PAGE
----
Letting grocery stores sell wine sounds like a great idea. Pick out a piece of fish and grab a chardonnay to go with it. Choose a steak and throw in a bottle of cab. Simple and easy.
All we are asked in exchange is to throw a few of our neighbors under the bus.
On the ballot this fall are three measures to change Colorado liquor laws. One, Initiative 122, would allow third parties to deliver alcohol from licensed dealers. This would seem innocuous, after all we can already order wine online. But the language of the measure appears to include delivering not just unopened wine or beer, but cocktails.
Is that a step forward? For whom? That question defines these three measures.
Initiative 96 would end Colorado’s limitation on how many liquor stores one retailer may own. Currently, the limit is three. Again, what is the purpose of changing that – and who stands to gain?
The only possible answer is big chains. Why is that to most residents’ advantage?
The most attention will undoubtedly be garnered by Initiative 121, which would allow grocery stores to sell wine. But again, who stands to gain or lose?
Most Colorado liquor stores are mom-and-pop operations or close to it. That means they are locally owned by people who share our community, our schools, our local government, our fears and aspirations.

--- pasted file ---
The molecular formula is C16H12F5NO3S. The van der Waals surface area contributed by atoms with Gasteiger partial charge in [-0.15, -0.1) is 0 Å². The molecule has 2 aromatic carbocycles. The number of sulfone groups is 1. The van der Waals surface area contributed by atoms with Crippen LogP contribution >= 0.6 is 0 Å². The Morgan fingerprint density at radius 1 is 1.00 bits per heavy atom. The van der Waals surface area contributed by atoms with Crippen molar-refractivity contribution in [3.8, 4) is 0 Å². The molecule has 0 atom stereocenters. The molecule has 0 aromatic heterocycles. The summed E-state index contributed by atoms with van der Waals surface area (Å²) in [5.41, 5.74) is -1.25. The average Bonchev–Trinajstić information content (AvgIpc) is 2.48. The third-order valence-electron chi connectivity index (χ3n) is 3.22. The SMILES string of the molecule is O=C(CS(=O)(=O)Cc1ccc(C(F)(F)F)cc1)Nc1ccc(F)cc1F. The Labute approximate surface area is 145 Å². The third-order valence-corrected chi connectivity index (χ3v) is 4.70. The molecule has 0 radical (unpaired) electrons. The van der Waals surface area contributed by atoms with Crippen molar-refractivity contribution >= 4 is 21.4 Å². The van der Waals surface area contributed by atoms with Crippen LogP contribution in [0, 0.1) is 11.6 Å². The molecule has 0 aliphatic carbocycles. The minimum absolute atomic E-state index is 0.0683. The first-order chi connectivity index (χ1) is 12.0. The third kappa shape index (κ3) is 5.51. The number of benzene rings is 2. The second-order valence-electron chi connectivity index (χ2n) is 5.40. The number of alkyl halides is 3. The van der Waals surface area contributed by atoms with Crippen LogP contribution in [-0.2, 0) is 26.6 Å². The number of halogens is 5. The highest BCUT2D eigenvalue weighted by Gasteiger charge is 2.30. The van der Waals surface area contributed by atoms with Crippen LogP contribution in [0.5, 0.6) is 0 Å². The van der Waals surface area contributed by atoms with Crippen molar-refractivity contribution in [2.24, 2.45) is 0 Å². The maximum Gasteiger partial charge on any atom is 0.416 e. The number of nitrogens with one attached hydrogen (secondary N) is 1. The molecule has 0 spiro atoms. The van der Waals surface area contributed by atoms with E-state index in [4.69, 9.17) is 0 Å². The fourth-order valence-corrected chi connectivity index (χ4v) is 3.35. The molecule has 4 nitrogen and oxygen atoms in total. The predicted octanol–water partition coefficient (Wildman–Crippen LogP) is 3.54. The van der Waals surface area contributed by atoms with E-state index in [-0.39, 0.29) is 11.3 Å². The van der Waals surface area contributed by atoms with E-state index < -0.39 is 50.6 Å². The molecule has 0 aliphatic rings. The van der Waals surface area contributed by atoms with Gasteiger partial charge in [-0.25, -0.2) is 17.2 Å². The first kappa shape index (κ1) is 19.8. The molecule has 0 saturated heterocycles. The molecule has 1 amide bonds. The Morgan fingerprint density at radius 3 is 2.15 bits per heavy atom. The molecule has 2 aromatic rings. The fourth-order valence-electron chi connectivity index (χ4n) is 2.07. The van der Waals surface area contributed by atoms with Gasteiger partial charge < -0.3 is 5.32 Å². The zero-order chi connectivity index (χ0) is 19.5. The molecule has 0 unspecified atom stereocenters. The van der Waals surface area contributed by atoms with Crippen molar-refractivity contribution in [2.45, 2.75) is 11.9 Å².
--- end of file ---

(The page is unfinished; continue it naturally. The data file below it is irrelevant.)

The national chains that own and operate grocery stores can make no such claims. They are huge corporations that operate under several names across the country. As such, they are loyal to – and concerned with – only their own interests.
Corner grocery stores are long gone. But their demise was largely a function of market forces and changing times, not the manipulation of the state statutes.
Laws governing the sale of alcohol largely date to Repeal – the end of Prohibition in the early 1930s. Moreover, many of those laws are screwy and largely reflective of the world as it was 90 years ago.
But an entire industry has grown up shaped by that legal structure. It is not fair to penalize those whose livelihoods have been crafted around obeying the law.
Nor is it either necessary or particularly advantageous. The foremost argument the industry will advance will be convenience. But every supermarket in Durango and Cortez – perhaps in the whole state – has a liquor store within pistol range of its front door.
Choice will suffer as well. The big chains will offer a relatively small selection of the top selling, moderately priced wines. But there will not be that inexpensive stuff perfect for pizza night or that extravagant bottle for your anniversary.
And while backers will claim the chains’ buying power will lower costs, prices are set by what the market will bear. Store prices may well go down – for about 15 minutes. After that, the only rejoicing will be in distant boardrooms.
The pain of reduced sales and lost jobs would linger locally. That is a stiff price to pay for convenience.